The Early Modern Commons

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Your search for posts with tags containing Parliament found 182 posts

The Later Career of Henry DeBerniere

On 18–19 Apr 1775, Ens. Henry DeBerniere was in the column of British troops that marched to Concord and back. Having visited the town looking for cannon the month before, he was probably one of the main guides for his regimental commander, Lt. Col....
From: Boston 1775 on 10 Jun 2021

Observations on Several Acts of Parliament

The Townshend Revenue Act of 1767 awoke Americans to the fact that import duties for the purpose of revenue were taxes just as much... The post Observations on Several Acts of Parliament appeared first on Journal of the American Revolution.

Massachusettensis and Novanglus: The Last Great Debate Prior to the American Revolution

When John Adams returned to Massachusetts after the session of the First Continental Congress, he was surprised to find that there was growing opposition... The post Massachusettensis and Novanglus: The Last Great Debate Prior to the American Revolution...

Lies, Personalities and Unparliamentary Expressions

It often puzzles people that accusing someone of lying in parliament seems to be taken more seriously than actually lying – at least that there is some consequence. The member who has made the accusation is called on to withdraw, or rephrase, the...
From: History of Parliament on 29 Apr 2021

A Pyrrhic Victory in the Printers’ Case

In Parliament, 250 years ago this season, there was a big step forward in press freedom to report about how English-speaking governments worked. Back in 1731, Edward Cave launched the Gentleman’s Magazine, which among its features included detailed...
From: Boston 1775 on 22 Mar 2021

“What natural right, whether that of smuggling, or of throwing tea overboard?”

The second Boston Tea Party on 7 March 1774 made a smaller splash than the first on the preceding 16 December.There was much less tea involved—fewer than thirty chests as opposed to more than three hundred.The tea was much less valuable. It was...
From: Boston 1775 on 19 Mar 2021

A New Year’s Gift and the Power to Pardon

Posted by Krista J. Kesselring, 1 January 2021. New Year’s Day traditionally served as an occasion for giving gifts. Some such gifts consisted of words of warning and advice, as tokens of the authors’ best wishes for a good and prosperous...
From: Legal History Miscellany on 1 Jan 2021

Bellamy’s

John Bellamy: mezzotint (1814) by Charles Turner after painting (1808) by J.T. Smith. copyright Trustees of the British Museum (Creative Commons Attribution-NonCommercial-ShareAlike 4.0 International (CC BY-NC-SA 4.0) license.) Bellamy’s was...
From: History of Parliament on 24 Nov 2020

A New Government in Britain in 177

As the year draws to a close, I’m looking back on some of the notable events of 1770 that I didn’t discuss on their Sestercentennial anniversaries. In January 1770, the Duke of Grafton’s government collapsed in London. The duke had become...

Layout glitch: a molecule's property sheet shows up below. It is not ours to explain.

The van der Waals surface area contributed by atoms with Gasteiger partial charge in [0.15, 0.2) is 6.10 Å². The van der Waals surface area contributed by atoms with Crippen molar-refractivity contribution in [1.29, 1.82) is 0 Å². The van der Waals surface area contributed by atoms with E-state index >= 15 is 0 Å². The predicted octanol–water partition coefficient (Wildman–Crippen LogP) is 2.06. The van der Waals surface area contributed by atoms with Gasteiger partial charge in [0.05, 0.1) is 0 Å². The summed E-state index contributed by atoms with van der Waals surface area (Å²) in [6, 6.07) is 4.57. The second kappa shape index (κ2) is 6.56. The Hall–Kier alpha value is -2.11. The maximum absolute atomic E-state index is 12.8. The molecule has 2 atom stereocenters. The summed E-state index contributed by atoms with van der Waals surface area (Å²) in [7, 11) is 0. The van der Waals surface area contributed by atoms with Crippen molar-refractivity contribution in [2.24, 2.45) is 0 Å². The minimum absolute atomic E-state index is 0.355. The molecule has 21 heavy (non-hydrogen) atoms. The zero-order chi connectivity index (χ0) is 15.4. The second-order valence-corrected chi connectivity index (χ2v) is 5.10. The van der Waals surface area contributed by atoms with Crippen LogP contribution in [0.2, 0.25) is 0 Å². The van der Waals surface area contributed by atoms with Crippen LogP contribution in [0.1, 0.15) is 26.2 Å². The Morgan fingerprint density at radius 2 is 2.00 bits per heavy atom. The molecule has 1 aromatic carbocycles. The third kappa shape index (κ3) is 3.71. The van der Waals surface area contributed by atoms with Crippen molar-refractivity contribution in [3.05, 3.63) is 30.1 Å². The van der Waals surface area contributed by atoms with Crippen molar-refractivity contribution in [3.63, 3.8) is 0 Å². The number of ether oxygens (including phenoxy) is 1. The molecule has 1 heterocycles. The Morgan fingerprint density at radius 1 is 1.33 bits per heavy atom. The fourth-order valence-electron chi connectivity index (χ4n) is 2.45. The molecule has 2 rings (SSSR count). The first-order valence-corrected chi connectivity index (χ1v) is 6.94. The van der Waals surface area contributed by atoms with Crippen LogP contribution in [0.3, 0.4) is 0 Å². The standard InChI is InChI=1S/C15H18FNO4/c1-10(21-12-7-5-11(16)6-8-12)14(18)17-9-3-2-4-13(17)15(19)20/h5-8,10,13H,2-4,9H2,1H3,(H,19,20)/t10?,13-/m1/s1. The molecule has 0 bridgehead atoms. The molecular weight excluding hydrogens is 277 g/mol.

From: Boston 1775 on 17 Nov 2020

A Critical Review in The Critical Review

In 1764 James Otis, Jr., published The Rights of the British Colonies Asserted and Proved, which based the campaign against Parliament’s new colonial revenue laws on the ideas of natural rights and (though this term wouldn’t be formulated...
From: Boston 1775 on 16 Nov 2020

“Considering the Non-importation Agreement to be broke”

By this week in October 1770, 250 years ago, the Boston Whigs knew that the North American non-importation movement had collapsed. As I discussed back here, early that month the Boston Gazette printed a letter from Philadelphia reporting that some of...
From: Boston 1775 on 8 Oct 2020

When graduates voted twice

With support for the EU significantly higher among those with a university education, it’s interesting to recall that well into the 20th century graduates could vote twice in UK general elections: once in their local constituencies and again through...
From: Mathew Lyons on 30 Sep 2020

Coventry’s Act and Malicious Injury

By Cassie Watson; posted 29 September 2020. On Tuesday 20 December 1670 the House of Commons adjourned until the New Year, but MPs were unaware that one of their number had been singled out for special attention by members of the king’s household....
From: Legal History Miscellany on 29 Sep 2020

Non-Importation to the End

In the summer of 1770 the Boston Whigs were dealing with the challenge of mixed results. As young printer John Boyle recorded in his chronicle of events on 10 June 1770:An Act of Parliament is received for repealing part of an Act for granting Duties...
From: Boston 1775 on 2 Aug 2020

Non-Importation from the Beginning

On 1 Aug 1768, the merchants of Boston agreed to non-importation as a way to pressure London into repealing the Townshend duties. Their agreement stated:The merchants and traders in the town of Boston, having taken into consideration the deplorable situation...